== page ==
Grammy winner Suzy Bogguss to perform in Norwood Sunday, backs arts in small towns
By LISA HOOVER
NORWOOD -- Grammy Award-winning country singer Suzy Bogguss, scheduled to perform in Norwood July 28, hopes to encourage the arts in small towns, particularly for kids.
Bogguss will perform as part of the Norwood Village Green concert series Sunday at 7 p.m.The show will be family friendly, with entertainment for kids as well as adults, according to Bogguss. “I really would like to make sure that people know that this show is real across the board, great for grandmas and young families,” she said.
“The music is pretty stripped down, harmonic and guitar and bass, lots of singing. We do all my country hits as well. We just try to be very entertaining. We don’t want youngsters to get bored during the show, we want them to get a little taste, to spur them to pick up an instrument,” she said.
Bogguss has been to northern New York “a few times, not a ton,” she said. “Before I moved to Nashville I used to run around in the country.”
“I’ve played lots of festivals,” she said. She is no stranger to playing in small towns, either. “I am very used to that. It comes with all sorts of sizes of bands, I’m just bringing a trio this time,” she said.
Bogguss is known for songs like “Aces,” “Drive South,” “Someday Soon,” “Outbound Plane” “Hey Cinderella,” and “Letting Go.” She will perform songs from her new CD “American Folk Songbook," along with past hits.
Concern for Music Education
During a 2008 concert with Garrison Keillor, Bogguss noted that everyone loves to sing along to folk songs like “Red River Valley” – except the kids, who don’t seem to know the song.
“I go to the UK and Scotland and play and they know tons of songs, but a lot of times I’ll go and do a concert with everyone participating and everyone under 30 looks at you like ‘what’s that?’ That’s how we built our country,” she said.
She decided to create “American Folk Songbook” as a tribute to American folk songs that may be overlooked as music education is cut from public school programs.
“You know, it’s really a lot more serious than I think people realize. Everyone thinks they can get their kids music education on the side, but it’s part of the camaraderie thing kids have together,” she said. “
“It puts a big pit in my stomach. More and more kids are thinking about fame and going on American Idol and these shows like this and it’s very solitary. People are coming up through it and thinking I want to be the best at this, I want to excel, and I think that’s a sad thing,” she said. “At least for me the idea of singing in a group, even if it’s not particularly good, that’s a wonderful thing.”
Bogguss reminisced about grade school and the “teacher encouraging everyone to sing along.” “Singing and music are human things that are really developed. It helps us deal with stress,” she said.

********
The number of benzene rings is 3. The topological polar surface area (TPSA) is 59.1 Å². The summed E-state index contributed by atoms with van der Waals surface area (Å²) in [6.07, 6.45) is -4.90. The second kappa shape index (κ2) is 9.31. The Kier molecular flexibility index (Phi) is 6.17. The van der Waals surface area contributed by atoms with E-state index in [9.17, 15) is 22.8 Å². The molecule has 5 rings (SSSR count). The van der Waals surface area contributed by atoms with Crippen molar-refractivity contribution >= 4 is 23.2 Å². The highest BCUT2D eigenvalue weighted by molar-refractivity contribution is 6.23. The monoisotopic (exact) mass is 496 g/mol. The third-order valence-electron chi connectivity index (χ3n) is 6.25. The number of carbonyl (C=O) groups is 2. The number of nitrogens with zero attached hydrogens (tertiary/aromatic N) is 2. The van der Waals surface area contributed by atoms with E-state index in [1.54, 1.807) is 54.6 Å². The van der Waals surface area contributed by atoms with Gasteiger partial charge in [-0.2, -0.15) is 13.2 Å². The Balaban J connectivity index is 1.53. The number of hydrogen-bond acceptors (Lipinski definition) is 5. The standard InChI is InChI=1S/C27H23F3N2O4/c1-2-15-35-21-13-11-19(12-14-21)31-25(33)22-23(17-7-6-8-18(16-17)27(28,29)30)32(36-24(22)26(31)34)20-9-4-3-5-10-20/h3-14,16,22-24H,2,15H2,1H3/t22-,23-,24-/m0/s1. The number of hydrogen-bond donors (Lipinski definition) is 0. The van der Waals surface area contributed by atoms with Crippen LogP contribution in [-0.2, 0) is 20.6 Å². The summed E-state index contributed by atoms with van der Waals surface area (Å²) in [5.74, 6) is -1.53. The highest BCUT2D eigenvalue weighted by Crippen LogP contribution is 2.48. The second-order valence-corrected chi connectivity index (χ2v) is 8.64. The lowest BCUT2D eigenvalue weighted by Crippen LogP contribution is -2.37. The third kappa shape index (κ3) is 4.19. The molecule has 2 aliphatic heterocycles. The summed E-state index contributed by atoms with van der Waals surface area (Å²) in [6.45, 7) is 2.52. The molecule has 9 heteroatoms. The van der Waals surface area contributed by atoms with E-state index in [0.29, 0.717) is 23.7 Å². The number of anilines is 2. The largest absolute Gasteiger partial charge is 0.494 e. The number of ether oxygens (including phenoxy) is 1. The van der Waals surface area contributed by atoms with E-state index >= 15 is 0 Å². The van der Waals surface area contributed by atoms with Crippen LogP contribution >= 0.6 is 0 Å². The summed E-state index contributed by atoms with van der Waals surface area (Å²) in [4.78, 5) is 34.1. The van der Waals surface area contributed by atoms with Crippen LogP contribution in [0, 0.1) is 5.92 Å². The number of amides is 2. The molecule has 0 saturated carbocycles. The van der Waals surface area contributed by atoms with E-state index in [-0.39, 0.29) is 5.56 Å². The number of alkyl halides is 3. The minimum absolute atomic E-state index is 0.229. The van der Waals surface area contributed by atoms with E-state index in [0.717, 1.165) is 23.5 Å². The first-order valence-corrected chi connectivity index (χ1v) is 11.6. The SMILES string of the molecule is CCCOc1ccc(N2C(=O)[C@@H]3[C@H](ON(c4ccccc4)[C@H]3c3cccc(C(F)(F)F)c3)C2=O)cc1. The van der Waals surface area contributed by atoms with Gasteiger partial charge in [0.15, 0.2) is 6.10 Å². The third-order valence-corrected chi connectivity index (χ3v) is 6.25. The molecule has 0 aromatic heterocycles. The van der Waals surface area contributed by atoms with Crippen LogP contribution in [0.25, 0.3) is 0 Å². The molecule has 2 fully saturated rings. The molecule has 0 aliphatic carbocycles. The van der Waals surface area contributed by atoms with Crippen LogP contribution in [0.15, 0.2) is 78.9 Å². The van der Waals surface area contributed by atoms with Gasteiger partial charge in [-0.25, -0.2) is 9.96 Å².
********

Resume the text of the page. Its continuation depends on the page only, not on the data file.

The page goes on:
“We’re making it into competition all the time, and it’s sad not to share with our fellow man. It’s just real sad to me.”
“That’s one of the reasons I did the book to go along with the CD, so you’d also have some of the background of the country to share with your kids,” she said. The CD and its companion songbook were released in 2011.
Small Town Girl
Bogguss herself grew up in a small town of about 3,000 she says. “And we’re the county seat.”
She feels there is value in a small town upbringing that kids might be overlooking these days. “I tell ya, I think about it all the time. I feel so fortunate that I got to grow up in a small town, and I still play a lot of small towns. I feel very connected to folks in small towns. It’s kind of a lost thing. We’re having to hold on to some of the values of the small towns,” she said.
“In country music there’s all these songs about ‘me and my truck’ or bonfires, and I’m finding that’s happening less and less. People are going to the big cities to go to the big concerts. They want to go to one of the monster size things with 15 acts or whatever, and that’s awesome sometimes, but it’s awesome to pull together and try to keep the arts in their community,” she continued.
“My mom was in community theater when I was growing up, and I think that was a great thing for me,” she said. “You don’t need a big production to have fun in your small town. It’s very commendable that towns are starting to refurbish their downtowns and not let it turn into big homogenized staples and chain stores.”
She won the Country Music Association’s Horizon Award in 1992, Album of the Year in 1994, and in 2005 she received a Grammy for her contribution to the Best Folk Album “Beautiful Dreamer, the Songs of Stephen Foster.” She has also received awards from the American Society of Composers, Authors, and Publishers for her songwriting.
Her other projects have included albums “Simpatico” with Chet Atkins and “Swing” with Ray Benson of “Asleep at the Wheel.” She has also served as either producer or co-producer for twelve of her seventeen albums.
Admission is free but a “pass the bucket” will be offered.
In the event of rain, the concert will move to the Norwood-Norfolk Central School auditorium. Audience members should check the village green site around 5:45 p.m. to determine final location, according to event organizer Joe Liotta.
If the concert does move, doors at the school will open at 6 p.m. and admission will be granted on a first-come-first served basis. Handicapped audience members can use the middle school entrance, Liotta says.
For more information visit norwoodvillagegreenconcertseries.org.